With the current hubbub over the costs of environmental legislation, one of the cheaper and more effective ways of going green for new building construction, or renovations of existing buildings, is in the exit signs. They can even save you significant amounts of money!
Regulations in place since the dawn of the last century require all buildings with an intended occupancy of more than 10 people to have self illuminating exit signs. These have to be bright enough to be visible in an emergency and through smoke or fire suppression systems, and that requires a certain level of lumens. They also have to be ‘on’ 24/7, with battery backup systems.
Factored together, this results in an ongoing expense for building owners that can mount up pretty quickly – with a typical exit light needing about 10 watts of power (for a fluorescent one), that’s 3.6 kilowatt hours, times 365 days a year, times the number of exit lights you have to run – much like leaving computer equipment on constantly, this is a daily tally that adds up significantly over time.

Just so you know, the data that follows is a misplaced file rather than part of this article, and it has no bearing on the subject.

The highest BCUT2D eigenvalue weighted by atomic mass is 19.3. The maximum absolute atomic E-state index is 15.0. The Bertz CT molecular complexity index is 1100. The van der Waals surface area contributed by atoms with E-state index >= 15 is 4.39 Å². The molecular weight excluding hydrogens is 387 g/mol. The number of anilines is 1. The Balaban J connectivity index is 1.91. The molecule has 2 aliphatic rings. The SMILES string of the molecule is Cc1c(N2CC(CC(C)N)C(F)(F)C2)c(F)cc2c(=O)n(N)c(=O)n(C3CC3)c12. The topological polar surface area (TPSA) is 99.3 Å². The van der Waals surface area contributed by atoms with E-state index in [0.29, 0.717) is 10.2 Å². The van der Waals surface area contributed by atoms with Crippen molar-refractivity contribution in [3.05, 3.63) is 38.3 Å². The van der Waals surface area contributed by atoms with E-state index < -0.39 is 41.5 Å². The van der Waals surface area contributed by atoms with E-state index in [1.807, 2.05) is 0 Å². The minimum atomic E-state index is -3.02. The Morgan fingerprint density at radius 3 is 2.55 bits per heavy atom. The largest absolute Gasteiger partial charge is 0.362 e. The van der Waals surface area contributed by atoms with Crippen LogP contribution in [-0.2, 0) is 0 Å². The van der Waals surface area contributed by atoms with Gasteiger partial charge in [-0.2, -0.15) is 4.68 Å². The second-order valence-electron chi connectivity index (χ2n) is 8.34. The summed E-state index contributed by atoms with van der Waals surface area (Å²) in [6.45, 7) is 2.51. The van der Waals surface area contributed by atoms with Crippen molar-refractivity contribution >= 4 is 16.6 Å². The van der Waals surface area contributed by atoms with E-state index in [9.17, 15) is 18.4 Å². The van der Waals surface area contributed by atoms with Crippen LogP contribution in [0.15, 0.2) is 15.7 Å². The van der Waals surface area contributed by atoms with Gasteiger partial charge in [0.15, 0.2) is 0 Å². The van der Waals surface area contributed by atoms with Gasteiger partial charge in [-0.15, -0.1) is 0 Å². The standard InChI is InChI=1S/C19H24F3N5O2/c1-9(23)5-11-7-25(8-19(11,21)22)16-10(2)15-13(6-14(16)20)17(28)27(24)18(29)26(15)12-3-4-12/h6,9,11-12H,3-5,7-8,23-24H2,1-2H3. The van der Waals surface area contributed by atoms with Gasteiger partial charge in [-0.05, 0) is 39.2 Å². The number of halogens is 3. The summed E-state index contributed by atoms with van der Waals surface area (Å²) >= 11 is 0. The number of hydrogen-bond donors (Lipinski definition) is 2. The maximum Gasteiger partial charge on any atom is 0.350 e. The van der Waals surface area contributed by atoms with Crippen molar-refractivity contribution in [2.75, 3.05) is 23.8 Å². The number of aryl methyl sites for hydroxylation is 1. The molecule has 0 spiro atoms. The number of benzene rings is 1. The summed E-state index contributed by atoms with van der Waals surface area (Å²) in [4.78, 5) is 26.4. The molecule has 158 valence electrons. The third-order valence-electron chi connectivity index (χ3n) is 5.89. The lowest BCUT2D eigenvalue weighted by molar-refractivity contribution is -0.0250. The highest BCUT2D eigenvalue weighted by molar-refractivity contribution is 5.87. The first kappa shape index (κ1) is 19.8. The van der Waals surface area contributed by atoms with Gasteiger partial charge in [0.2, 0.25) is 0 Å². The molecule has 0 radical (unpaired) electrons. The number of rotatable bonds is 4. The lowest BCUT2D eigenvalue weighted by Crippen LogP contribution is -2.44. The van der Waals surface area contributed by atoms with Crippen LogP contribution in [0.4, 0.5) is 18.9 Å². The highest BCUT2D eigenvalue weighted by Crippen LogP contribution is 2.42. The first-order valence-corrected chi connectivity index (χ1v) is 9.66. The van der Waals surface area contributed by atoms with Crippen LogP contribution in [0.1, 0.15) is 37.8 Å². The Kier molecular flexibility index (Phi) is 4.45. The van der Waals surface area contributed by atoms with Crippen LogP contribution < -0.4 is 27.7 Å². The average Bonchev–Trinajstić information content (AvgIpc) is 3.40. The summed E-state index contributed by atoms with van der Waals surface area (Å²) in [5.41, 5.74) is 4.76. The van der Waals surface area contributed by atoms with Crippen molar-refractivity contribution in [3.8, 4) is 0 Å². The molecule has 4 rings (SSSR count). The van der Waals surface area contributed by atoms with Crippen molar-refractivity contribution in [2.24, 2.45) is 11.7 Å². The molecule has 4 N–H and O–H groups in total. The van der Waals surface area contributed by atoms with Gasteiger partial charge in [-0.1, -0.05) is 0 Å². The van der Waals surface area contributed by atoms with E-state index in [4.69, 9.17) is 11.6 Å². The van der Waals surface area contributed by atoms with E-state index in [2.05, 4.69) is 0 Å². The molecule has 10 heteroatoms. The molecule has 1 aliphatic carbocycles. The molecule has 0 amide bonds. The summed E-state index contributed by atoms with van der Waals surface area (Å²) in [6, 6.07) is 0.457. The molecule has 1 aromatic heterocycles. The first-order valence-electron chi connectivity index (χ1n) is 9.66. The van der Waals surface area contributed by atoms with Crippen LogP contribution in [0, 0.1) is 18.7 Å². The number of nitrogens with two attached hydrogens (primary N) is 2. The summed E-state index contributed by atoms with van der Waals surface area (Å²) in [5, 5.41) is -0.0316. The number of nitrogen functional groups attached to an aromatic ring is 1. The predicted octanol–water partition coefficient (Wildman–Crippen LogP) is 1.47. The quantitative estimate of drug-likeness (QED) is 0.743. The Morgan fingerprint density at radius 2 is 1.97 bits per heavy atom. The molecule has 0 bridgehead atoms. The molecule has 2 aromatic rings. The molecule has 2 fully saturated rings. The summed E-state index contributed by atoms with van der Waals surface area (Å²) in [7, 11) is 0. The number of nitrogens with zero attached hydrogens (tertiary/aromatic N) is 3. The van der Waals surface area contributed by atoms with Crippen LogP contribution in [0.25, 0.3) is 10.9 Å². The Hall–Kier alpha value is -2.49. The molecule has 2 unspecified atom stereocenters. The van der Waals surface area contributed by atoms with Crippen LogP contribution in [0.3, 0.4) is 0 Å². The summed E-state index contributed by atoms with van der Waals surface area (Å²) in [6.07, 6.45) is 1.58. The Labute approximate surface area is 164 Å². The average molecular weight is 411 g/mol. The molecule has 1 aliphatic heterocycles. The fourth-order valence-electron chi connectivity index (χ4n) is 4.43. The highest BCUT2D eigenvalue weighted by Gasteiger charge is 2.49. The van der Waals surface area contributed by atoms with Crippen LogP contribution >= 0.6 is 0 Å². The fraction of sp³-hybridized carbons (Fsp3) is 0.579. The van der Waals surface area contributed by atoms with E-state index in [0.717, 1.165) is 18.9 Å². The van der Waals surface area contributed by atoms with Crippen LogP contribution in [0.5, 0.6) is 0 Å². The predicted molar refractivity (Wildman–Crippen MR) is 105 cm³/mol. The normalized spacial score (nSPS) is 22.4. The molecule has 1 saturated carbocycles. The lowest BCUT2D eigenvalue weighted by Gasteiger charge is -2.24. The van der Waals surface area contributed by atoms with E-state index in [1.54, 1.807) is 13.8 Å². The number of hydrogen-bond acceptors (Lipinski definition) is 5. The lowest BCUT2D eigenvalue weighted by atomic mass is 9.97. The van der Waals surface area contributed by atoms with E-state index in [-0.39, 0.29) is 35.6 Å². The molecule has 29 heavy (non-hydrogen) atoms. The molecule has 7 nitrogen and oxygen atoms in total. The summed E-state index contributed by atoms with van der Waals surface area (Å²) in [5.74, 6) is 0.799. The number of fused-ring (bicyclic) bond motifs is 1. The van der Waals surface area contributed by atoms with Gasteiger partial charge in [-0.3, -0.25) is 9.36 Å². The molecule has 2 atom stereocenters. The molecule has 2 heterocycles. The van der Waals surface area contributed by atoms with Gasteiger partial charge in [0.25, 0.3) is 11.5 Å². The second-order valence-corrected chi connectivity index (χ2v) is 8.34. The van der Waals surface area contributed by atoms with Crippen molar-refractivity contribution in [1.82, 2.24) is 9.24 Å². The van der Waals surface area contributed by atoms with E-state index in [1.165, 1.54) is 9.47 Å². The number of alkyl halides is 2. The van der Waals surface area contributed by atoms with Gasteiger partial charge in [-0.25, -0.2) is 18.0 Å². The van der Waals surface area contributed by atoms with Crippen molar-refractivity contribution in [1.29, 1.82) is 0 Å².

When combined with the effort and expense of checking to make sure the battery system in the light works, replacement of batteries when those die, and similar, it’s no wonder more and more businesses and builders are moving towards self illuminating exit signs; for decades, these were dominated by tritium gas bulbs, but disposal issues have made those less appealing as an option, while advances in photoluminescent materials have made these the primary option for self illuminating exit signs.
Photoluminescent materials need to be exposed to light to activate – if you’ve ever had one of those glow-in-the-dark toys that needed to be set out in daylight to be activated, you’ve seen photoluminescence in action. Since the mid 1990s, advances in materials science have made this category of material brighter, more forgiving in how much light it needs to activate, and tied it to reflective bases to make it appear much brighter; these materials are now rated as being safe by most of the nationwide and statewide building codes, and are significantly cheaper to install and maintain. These signs are now at the point where they can pay for themselves in reduced electricity expenses within a year or two of their installation in most cases.